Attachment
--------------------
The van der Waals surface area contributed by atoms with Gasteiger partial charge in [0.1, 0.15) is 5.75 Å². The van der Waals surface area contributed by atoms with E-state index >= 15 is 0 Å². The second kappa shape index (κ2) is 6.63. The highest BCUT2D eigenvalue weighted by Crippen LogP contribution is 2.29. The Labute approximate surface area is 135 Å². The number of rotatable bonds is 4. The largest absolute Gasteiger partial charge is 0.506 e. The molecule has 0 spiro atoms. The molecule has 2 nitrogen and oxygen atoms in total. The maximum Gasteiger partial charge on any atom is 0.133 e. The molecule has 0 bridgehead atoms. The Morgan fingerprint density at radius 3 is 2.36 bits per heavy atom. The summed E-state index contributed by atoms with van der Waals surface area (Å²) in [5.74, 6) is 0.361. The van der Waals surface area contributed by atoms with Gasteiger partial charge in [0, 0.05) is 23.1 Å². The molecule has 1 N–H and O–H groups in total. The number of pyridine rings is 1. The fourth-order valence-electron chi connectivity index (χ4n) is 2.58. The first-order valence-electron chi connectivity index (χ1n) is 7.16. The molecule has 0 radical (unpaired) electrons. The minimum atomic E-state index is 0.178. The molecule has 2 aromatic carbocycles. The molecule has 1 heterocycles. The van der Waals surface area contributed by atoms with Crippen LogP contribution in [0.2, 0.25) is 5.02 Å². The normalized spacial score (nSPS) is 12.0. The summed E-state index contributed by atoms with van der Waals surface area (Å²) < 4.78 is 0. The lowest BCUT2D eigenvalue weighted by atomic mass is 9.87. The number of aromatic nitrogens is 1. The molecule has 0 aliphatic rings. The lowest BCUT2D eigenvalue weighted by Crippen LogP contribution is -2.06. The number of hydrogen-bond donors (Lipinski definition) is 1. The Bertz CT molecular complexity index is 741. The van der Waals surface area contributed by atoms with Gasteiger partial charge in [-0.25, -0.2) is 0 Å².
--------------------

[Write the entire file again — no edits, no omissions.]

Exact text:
The van der Waals surface area contributed by atoms with Gasteiger partial charge in [0.1, 0.15) is 5.75 Å². The van der Waals surface area contributed by atoms with E-state index >= 15 is 0 Å². The second kappa shape index (κ2) is 6.63. The highest BCUT2D eigenvalue weighted by Crippen LogP contribution is 2.29. The Labute approximate surface area is 135 Å². The number of rotatable bonds is 4. The largest absolute Gasteiger partial charge is 0.506 e. The molecule has 0 spiro atoms. The molecule has 2 nitrogen and oxygen atoms in total. The maximum Gasteiger partial charge on any atom is 0.133 e. The molecule has 0 bridgehead atoms. The Morgan fingerprint density at radius 3 is 2.36 bits per heavy atom. The summed E-state index contributed by atoms with van der Waals surface area (Å²) in [5.74, 6) is 0.361. The van der Waals surface area contributed by atoms with Gasteiger partial charge in [0, 0.05) is 23.1 Å². The molecule has 1 N–H and O–H groups in total. The number of pyridine rings is 1. The fourth-order valence-electron chi connectivity index (χ4n) is 2.58. The first-order valence-electron chi connectivity index (χ1n) is 7.16. The molecule has 0 radical (unpaired) electrons. The minimum atomic E-state index is 0.178. The molecule has 2 aromatic carbocycles. The molecule has 1 heterocycles. The van der Waals surface area contributed by atoms with Crippen LogP contribution in [0.2, 0.25) is 5.02 Å². The normalized spacial score (nSPS) is 12.0. The summed E-state index contributed by atoms with van der Waals surface area (Å²) < 4.78 is 0. The lowest BCUT2D eigenvalue weighted by atomic mass is 9.87. The number of aromatic nitrogens is 1. The molecule has 0 aliphatic rings. The lowest BCUT2D eigenvalue weighted by Crippen LogP contribution is -2.06. The number of hydrogen-bond donors (Lipinski definition) is 1. The Bertz CT molecular complexity index is 741. The van der Waals surface area contributed by atoms with Gasteiger partial charge in [-0.25, -0.2) is 0 Å².